Phase 5.depend on model type • Interpretation of model . Evaluation • Evaluation of model . At the end of this phase.important or not easy or hard depends on algorithm not. A key objective is to determine if there is some important business issue that has not been sufficiently considered. Thoroughly evaluate the model and review the steps executed to construct the model to be certain it properly achieves the business objectives. a decision on the use of the data mining results should be reached 24 .how well it performed on test data • Methods and criteria .

Evaluation • Evaluate results .Phase 5. information or hints for future g .test the model(s) on test applications in the real application if time and budget constraints permit .also assesses other data mining results generated .unveil additional challenges. directions 25 .assesses the degree to which the model meets the business objectives .seeks to determine if there is some business reason why this model is deficient .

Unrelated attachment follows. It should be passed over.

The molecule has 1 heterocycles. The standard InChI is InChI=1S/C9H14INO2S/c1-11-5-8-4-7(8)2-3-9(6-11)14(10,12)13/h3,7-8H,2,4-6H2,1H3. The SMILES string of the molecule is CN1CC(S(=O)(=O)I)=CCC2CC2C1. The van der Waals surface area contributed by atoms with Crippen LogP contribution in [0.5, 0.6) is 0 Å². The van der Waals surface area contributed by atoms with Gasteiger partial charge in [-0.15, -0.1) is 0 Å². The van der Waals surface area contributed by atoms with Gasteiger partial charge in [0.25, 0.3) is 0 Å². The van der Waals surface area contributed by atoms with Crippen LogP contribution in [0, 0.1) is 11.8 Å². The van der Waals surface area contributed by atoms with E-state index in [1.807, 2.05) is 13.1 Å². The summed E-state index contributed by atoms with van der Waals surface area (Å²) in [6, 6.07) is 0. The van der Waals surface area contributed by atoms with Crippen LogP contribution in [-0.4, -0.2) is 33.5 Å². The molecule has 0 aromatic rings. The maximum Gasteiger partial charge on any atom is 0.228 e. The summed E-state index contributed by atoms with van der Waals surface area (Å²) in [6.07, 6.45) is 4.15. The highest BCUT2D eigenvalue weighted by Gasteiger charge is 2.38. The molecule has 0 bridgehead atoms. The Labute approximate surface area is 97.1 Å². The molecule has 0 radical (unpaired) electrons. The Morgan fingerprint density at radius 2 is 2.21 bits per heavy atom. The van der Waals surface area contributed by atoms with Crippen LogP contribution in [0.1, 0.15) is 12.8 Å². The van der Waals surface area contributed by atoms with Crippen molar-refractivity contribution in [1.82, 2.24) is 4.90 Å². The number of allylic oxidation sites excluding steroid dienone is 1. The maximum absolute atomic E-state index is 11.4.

decides whether to finish the project and move on to deployment if appropriate or whether to initiate further iterations or set up new data mining projects .do a more thorough review of the data mining engagement in order to determine if there is any important factor or task that has somehow been overlooked . Evaluation • Review process .Phase 5.review the quality assurance issues ex) “Did we correctly build the model?” • Determine next steps .decides how to proceed at this stage .include analyses of remaining resources and budget that influences the decisions 26 .